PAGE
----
With exams now, you’ve probably been spending a lot of time in the Priddy Library studying. You’ve probably realized that you haven’t gotten up for the last few hours and need a change of location.
I personally like to move around campus every so often to make myself more productive. Studying indoors can make you feel like a vampire, and it’s nice to see people going about their daily business outside to give you perspective. There is life after school is done. The SG III building actually has some great views if you know where to look. If you go high enough up the stairs on the west side of the building, you can get a nice skyline view, with the Human Genome Sciences building reflecting the daytime sky. The green roof garden is also visible from the stairway landings. A change of scenery can break up the monotony of student life.
When you find your mind slipping away from your studies, take a break. When the notes on the page begin to run into each other, and when you’ve reread that sentence maybe five times, it’s time to stop and take a deep breath. It’s not only good to step back and gather your thoughts, it’s also good for your health.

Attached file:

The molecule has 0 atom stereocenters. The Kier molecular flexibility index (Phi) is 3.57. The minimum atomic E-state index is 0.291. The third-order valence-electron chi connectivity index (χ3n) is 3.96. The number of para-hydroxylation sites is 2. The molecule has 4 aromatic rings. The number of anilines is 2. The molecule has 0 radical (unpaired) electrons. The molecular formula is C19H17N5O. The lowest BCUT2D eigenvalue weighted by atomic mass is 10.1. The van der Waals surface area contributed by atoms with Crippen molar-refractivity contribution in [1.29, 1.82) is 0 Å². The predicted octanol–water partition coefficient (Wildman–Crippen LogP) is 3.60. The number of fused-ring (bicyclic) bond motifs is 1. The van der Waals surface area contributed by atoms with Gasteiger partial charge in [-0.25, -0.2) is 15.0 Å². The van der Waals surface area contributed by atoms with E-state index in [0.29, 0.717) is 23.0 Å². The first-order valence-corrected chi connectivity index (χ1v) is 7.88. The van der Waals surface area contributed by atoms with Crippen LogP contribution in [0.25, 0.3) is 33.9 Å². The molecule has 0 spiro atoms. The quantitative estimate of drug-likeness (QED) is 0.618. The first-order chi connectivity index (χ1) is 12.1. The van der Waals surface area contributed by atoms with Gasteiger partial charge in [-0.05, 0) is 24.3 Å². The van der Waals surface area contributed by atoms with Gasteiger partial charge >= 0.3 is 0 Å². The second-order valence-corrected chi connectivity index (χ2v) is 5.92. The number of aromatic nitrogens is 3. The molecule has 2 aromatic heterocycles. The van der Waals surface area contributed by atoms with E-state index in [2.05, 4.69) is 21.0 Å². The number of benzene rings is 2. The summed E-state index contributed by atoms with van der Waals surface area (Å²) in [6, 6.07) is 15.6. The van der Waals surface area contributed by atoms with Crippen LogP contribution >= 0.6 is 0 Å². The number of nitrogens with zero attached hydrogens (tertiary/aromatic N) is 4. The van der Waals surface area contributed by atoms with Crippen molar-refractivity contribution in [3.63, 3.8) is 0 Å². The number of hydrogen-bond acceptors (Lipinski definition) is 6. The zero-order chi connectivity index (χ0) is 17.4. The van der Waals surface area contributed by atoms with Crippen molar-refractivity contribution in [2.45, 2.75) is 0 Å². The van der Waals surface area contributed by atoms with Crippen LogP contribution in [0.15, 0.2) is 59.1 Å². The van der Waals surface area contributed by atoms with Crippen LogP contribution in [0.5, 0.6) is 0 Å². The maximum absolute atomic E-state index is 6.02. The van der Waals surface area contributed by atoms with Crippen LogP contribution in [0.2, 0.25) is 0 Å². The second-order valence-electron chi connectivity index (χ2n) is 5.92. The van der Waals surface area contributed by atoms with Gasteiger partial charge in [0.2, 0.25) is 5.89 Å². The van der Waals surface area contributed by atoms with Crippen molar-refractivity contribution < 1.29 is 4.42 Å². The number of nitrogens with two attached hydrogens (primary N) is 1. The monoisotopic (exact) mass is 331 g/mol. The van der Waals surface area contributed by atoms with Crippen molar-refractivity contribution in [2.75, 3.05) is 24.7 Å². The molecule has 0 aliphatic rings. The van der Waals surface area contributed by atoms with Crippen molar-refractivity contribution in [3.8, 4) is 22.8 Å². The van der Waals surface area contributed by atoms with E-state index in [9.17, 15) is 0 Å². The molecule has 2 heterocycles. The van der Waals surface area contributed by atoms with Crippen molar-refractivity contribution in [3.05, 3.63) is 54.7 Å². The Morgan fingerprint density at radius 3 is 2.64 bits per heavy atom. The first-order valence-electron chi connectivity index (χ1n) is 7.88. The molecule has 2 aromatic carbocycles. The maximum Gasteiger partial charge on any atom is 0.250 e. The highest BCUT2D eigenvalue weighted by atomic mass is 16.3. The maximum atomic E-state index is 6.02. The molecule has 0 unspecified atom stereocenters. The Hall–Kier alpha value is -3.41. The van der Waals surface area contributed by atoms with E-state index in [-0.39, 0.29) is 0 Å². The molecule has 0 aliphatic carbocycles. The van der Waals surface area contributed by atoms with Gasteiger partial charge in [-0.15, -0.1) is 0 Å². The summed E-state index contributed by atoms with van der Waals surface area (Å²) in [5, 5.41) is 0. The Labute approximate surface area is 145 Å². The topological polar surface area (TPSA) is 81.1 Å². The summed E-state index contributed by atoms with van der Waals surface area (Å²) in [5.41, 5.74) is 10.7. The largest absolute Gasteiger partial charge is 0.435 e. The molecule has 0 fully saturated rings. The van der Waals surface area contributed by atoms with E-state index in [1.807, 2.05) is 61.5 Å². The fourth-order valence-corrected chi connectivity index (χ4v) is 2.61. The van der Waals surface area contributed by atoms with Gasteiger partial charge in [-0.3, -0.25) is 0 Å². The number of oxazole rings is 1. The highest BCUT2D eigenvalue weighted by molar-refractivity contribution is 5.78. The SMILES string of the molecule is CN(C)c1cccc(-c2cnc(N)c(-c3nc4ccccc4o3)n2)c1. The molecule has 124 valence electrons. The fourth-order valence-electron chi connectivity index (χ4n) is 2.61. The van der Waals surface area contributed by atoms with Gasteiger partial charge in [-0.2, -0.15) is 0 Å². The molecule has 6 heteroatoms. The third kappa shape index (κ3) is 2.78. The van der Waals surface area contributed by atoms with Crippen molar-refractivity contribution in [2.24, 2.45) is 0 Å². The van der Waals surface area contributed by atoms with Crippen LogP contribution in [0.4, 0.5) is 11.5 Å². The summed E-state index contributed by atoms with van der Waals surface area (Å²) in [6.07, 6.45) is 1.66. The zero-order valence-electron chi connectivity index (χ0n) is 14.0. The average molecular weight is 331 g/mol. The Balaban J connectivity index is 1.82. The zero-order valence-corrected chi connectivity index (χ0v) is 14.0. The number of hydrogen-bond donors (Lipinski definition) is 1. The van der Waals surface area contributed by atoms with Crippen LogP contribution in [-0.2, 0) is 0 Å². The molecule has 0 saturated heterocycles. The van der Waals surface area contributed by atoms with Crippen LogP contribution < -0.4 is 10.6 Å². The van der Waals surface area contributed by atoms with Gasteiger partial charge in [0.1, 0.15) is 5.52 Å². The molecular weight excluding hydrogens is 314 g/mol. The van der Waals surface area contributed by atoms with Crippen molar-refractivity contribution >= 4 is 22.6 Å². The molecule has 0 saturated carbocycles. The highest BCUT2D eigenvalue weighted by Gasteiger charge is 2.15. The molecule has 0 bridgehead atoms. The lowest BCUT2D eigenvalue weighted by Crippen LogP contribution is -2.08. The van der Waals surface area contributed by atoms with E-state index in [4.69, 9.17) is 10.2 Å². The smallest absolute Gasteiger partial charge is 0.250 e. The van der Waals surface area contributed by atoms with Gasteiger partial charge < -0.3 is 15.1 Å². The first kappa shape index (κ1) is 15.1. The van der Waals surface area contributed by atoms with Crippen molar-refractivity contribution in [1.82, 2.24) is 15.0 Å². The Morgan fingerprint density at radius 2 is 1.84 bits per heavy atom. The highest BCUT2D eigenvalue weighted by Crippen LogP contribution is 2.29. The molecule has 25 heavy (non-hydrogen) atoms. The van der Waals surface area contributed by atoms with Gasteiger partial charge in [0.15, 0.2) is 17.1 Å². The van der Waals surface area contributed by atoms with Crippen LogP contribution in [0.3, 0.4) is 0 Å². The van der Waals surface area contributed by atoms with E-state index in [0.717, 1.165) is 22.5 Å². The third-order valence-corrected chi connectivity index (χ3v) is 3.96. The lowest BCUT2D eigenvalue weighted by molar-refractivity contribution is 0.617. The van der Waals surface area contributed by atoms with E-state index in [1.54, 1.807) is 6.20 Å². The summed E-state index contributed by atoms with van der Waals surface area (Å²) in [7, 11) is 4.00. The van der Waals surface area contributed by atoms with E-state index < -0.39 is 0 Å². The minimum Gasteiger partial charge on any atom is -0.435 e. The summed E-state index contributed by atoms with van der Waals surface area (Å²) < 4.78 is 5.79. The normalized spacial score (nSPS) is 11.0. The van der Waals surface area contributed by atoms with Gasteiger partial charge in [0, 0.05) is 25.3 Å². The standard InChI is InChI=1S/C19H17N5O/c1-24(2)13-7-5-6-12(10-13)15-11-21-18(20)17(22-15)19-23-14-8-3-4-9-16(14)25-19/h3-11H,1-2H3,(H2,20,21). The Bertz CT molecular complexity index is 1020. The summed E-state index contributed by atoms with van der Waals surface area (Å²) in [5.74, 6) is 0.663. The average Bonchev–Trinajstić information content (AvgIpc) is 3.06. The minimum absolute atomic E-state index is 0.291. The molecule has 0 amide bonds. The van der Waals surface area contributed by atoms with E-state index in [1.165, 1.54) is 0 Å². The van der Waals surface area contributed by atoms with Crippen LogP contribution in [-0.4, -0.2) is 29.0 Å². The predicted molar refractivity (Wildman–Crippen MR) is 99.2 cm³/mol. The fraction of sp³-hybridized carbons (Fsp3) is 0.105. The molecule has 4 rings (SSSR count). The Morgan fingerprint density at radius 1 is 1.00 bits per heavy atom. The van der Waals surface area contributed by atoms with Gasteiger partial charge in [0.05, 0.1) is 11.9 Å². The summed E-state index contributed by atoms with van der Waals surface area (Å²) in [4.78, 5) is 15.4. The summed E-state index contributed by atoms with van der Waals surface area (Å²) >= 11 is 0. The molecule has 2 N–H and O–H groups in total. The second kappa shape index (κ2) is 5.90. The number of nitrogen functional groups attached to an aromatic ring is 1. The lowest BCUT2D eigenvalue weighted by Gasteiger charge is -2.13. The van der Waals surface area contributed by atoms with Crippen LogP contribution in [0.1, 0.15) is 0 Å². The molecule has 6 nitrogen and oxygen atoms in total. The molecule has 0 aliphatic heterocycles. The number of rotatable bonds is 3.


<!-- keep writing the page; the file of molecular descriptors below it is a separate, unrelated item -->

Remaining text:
In fact, research has shown that an excess amount of sitting can lead to many different disease states. Dr. James A Levine of the Mayo Clinic has noted that there may be a link between sitting, insulin sensitivity, metabolic dysfunction, and cancer. (Levine JA. Sick of sitting. Diabetologia. 2015 May 24; 58: 1751-1758).
So put down that work. Spare a few minutes to take a walk around campus. Go outside and breathe in some fresh air and help oxygenate your brain. It’s too cold outside, you say? Take a jacket. I’m sure you didn’t drive to campus in shorts and a t-shirt. Have you ever seen photos of Russians and Eastern Europeans who practice naked ice swimming? If they can do it, your five minute clothed romp should be absolutely refreshing.
And while you’re out there, see if you can look to the sky and take in some stargazing.
From Canis Major in summer to Orion and his fancy belt in winter, there is always something to see in the night sky. Often times, the first star you see in the night sky is actually a planet. Venus, Mars, and Jupiter are frequently visible throughout the year and often at sunrise or sunset. Use the publicly funded Stardate website, courtesy of The University of Texas McDonald Observatory, to get a heads up on astrological events that are happening through the week.
So, study hard, take breaks, and good luck on your exams!